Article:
ANALYSIS OF CUSTOMER NEEDS AND WANTS
Learning about customer needs and wants is an important part of competitive analysis as well. Customer priorities should become your business's priorities. In addition, small businesses should take care that they not limit their study to priorities that are already manifested in the marketplace. Indeed, new product development and new innovations in service are essential to business success in any industry. Business owners and managers need to study—and thus anticipate—future customer needs and wants as well those needs and wants that are currently being addressed.
STUDYING IMPEDIMENTS TO MARKET FOR YOU AND YOUR COMPETITION Businesses seeking to enter new markets typically have to grapple with several different barriers. Some of these can be surmounted without inordinate difficulty, while others may be so imposing that they preclude launching a campaign. Abrams cited several common barriers to entry for new competition:
"Realistically, few barriers to entry last very long, particularly in newer industries," concluded Abrams. "Even patents do not provide nearly as much protection as is generally assumed. Thus, you need to realistically project the period of time by which new competitors will breach these barriers."
BUILDING STRATEGIC PLANS TO IMPROVE MARKETPLACE POSITION Once a small business owner has attended to the above requirements of competitive analysis, he or she can proceed with the final element of the practice: building a strategic plan that reflects the findings. Strategic plans should touch on all areas of a business's operations, including production of goods and/or services, distribution of those goods and/or services, pricing of goods and/or services, and marketing of goods and/or services.
While the practice of competitive analysis is generally recognized as an important component of longterm business success, some voices do offer cautions about flawed competitive analysis practices. They note that competitive analyses that are incomplete or based on incorrect data can lead businesses to construct faulty business strategies. Analysts have also pointed out that traditional competitive analysis has become more complex and potentially time-consuming, since so many businesses offer diversified products and services. Still others contend that excessive preoccupation with keeping pace with the strategies, products, and services of other competitors can result in atrophy in internal originality of production and design.
Other observers, meanwhile, argue that judging your company's performance strictly on the basis of how you are performing against chief competitors can retard your business's profitability and lead to a false sense of security. "As long as we appear to be doing better than someone else, we can feel that we must be doing well, so we don't need to change," wrote James R. Lucas in Fatal Illusions. "These illusions can begin when we compare ourselves with our own past performance …or with the performance of other organizations. The companies we're comparing ourselves to may all be performing at lower levels than the market requires. They may all be doing it wrong. Since every organization is unique, another company's solutions may not apply to us…. If we've grown at an annual rate of 15 percent compared with an industry average of 5 percent, we may be wildly successful—unless a new competitor from an unexpected direction or unrelated industry finds a way to deliver our service at 60 percent of our cost."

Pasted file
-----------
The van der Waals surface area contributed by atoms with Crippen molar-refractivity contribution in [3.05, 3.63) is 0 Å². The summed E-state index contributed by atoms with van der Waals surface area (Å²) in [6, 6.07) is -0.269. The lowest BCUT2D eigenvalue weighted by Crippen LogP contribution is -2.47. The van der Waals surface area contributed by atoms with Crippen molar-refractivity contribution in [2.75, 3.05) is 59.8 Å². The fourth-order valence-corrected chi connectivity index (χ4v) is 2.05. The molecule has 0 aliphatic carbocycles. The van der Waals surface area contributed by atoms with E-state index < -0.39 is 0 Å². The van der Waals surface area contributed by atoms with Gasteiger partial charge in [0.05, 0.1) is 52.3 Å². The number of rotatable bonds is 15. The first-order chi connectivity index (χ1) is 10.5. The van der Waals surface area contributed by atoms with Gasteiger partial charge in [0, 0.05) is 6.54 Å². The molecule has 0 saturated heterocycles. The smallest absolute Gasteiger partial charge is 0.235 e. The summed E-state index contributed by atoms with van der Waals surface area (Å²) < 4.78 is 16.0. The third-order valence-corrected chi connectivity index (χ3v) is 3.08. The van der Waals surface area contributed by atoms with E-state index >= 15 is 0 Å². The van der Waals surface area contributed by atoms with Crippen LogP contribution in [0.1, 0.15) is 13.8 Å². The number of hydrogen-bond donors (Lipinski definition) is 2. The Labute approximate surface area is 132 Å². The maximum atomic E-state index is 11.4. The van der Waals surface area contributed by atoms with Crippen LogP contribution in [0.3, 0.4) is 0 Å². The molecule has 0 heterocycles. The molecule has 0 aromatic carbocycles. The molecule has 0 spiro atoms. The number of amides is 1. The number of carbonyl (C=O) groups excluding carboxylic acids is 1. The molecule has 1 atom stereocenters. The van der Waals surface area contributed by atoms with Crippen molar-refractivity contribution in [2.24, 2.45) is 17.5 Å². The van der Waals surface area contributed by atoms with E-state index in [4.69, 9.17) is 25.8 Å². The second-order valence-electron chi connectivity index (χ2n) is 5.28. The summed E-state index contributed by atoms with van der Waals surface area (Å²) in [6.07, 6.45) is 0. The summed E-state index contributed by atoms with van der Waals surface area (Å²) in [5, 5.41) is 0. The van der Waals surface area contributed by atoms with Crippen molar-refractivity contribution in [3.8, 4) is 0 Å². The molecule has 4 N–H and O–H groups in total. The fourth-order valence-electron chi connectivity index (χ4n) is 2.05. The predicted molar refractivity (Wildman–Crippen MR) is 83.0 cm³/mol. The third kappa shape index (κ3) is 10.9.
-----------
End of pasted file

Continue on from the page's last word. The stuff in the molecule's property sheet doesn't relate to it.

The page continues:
Finally, some experts contend that preoccupation with competitive analysis too often leads companies to spend too little time looking ahead. "Effective strategy formulation and implementation relies on concepts like uniqueness, differentiation and standing out in a very, very crowded marketplace. Ineffective strategy formulation and implementation relies on concepts like imitation, caution and blending in with the rest of the pack. Competitive analysis does a great job in fostering the latter," wrote Oren Harari in Management Review. "I have no problems in performing a quick, occasional scan of what today's competitors are doing. That is just plain prudent management…. The problem is that executives can easily wind up sinking big resources and becoming hypnotized into tracking the movements of today's solutions for yesterday's customers." Harari contended that "traditional competitor analysis is often shortsighted in depth, range, and possibility….If you'res pending a lot of valuable time tracking your competitors' movements, you're not only running in circles, but you're probably paying too much attention to the wrong guys. It's the folks that you can't track—the ones that don't exist yet either as competitors, or even as companies—who are your real problems. That's because they're not worrying about tracking you.
They're moving ahead with new offerings, redefining and reinventing the marketplace as they go along."
Aaker, David A. Developing Business Strategies. 2d ed. John Wiley and Sons, 1988.
Abrams, Rhonda M. The Successful Business Plan: Secrets and Strategies. Rev. ed. Oasis Press, 1993.
Clark, Ian. "Corporate Human Resources and 'Bottom Line' Financial Performance." Personnel Review. July 1999.
Harari, Oren. "The Hypnotic Danger of Competitive Analysis." Management Review. August 1994.
Lucas, James R. Fatal Illusions. Amacom, 1997.
Sheiman, Bruce. "Boost Your New Title with Competitive Analysis." Folio: The Magazine for Magazine Management. September 1, 1994.
Zahra, Shaker A. "Unethical Practices in Competitive Analysis: Patterns, Causes, and Effects." Journal of Business Ethics. January 1994.
Zahra, Shaker A., and Sherry S. Chaples. "Blind Spots in Competitive Analysis." The Academy of Management Executive. May 1993.
SEE ALSO: Barriers to Market Entry